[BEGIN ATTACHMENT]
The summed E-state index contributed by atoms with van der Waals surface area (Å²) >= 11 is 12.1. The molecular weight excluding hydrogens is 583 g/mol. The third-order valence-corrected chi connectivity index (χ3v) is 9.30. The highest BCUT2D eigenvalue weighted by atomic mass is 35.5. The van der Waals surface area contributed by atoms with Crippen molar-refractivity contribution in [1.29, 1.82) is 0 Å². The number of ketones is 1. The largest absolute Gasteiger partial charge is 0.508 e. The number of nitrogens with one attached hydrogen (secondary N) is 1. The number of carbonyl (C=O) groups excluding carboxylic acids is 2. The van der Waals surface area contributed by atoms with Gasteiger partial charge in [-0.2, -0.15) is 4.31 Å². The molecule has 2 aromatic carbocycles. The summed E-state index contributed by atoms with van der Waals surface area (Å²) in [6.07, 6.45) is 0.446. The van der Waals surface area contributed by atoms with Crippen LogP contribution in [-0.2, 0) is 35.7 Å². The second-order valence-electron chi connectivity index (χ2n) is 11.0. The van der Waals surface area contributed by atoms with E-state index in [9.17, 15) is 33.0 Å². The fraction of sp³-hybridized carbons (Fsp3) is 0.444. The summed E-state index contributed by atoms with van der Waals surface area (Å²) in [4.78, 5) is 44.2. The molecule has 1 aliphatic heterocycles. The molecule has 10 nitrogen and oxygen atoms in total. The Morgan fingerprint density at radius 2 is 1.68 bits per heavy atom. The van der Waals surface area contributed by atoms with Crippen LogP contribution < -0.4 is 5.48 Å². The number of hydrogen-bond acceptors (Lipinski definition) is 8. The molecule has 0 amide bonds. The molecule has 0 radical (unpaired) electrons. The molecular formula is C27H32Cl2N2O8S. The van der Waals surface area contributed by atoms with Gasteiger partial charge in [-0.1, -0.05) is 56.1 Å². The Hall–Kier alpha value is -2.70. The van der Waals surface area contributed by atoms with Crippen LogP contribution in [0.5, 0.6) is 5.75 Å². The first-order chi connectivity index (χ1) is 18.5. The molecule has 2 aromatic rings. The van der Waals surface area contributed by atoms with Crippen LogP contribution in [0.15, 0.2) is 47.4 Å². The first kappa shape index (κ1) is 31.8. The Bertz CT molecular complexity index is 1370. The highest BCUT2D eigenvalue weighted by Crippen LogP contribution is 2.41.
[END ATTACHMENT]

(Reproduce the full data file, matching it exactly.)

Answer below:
The summed E-state index contributed by atoms with van der Waals surface area (Å²) >= 11 is 12.1. The molecular weight excluding hydrogens is 583 g/mol. The third-order valence-corrected chi connectivity index (χ3v) is 9.30. The highest BCUT2D eigenvalue weighted by atomic mass is 35.5. The van der Waals surface area contributed by atoms with Crippen molar-refractivity contribution in [1.29, 1.82) is 0 Å². The number of ketones is 1. The largest absolute Gasteiger partial charge is 0.508 e. The number of nitrogens with one attached hydrogen (secondary N) is 1. The number of carbonyl (C=O) groups excluding carboxylic acids is 2. The van der Waals surface area contributed by atoms with Gasteiger partial charge in [-0.2, -0.15) is 4.31 Å². The molecule has 2 aromatic carbocycles. The summed E-state index contributed by atoms with van der Waals surface area (Å²) in [6.07, 6.45) is 0.446. The van der Waals surface area contributed by atoms with Crippen LogP contribution in [-0.2, 0) is 35.7 Å². The second-order valence-electron chi connectivity index (χ2n) is 11.0. The van der Waals surface area contributed by atoms with E-state index in [9.17, 15) is 33.0 Å². The fraction of sp³-hybridized carbons (Fsp3) is 0.444. The summed E-state index contributed by atoms with van der Waals surface area (Å²) in [4.78, 5) is 44.2. The molecule has 1 aliphatic heterocycles. The molecule has 10 nitrogen and oxygen atoms in total. The Morgan fingerprint density at radius 2 is 1.68 bits per heavy atom. The van der Waals surface area contributed by atoms with Crippen LogP contribution < -0.4 is 5.48 Å². The number of hydrogen-bond acceptors (Lipinski definition) is 8. The molecule has 0 amide bonds. The molecule has 0 radical (unpaired) electrons. The molecular formula is C27H32Cl2N2O8S. The van der Waals surface area contributed by atoms with Gasteiger partial charge in [-0.1, -0.05) is 56.1 Å². The Hall–Kier alpha value is -2.70. The van der Waals surface area contributed by atoms with Crippen LogP contribution in [0.5, 0.6) is 5.75 Å². The first-order chi connectivity index (χ1) is 18.5. The molecule has 2 aromatic rings. The van der Waals surface area contributed by atoms with Crippen LogP contribution in [0.15, 0.2) is 47.4 Å². The first kappa shape index (κ1) is 31.8. The Bertz CT molecular complexity index is 1370. The highest BCUT2D eigenvalue weighted by Crippen LogP contribution is 2.41.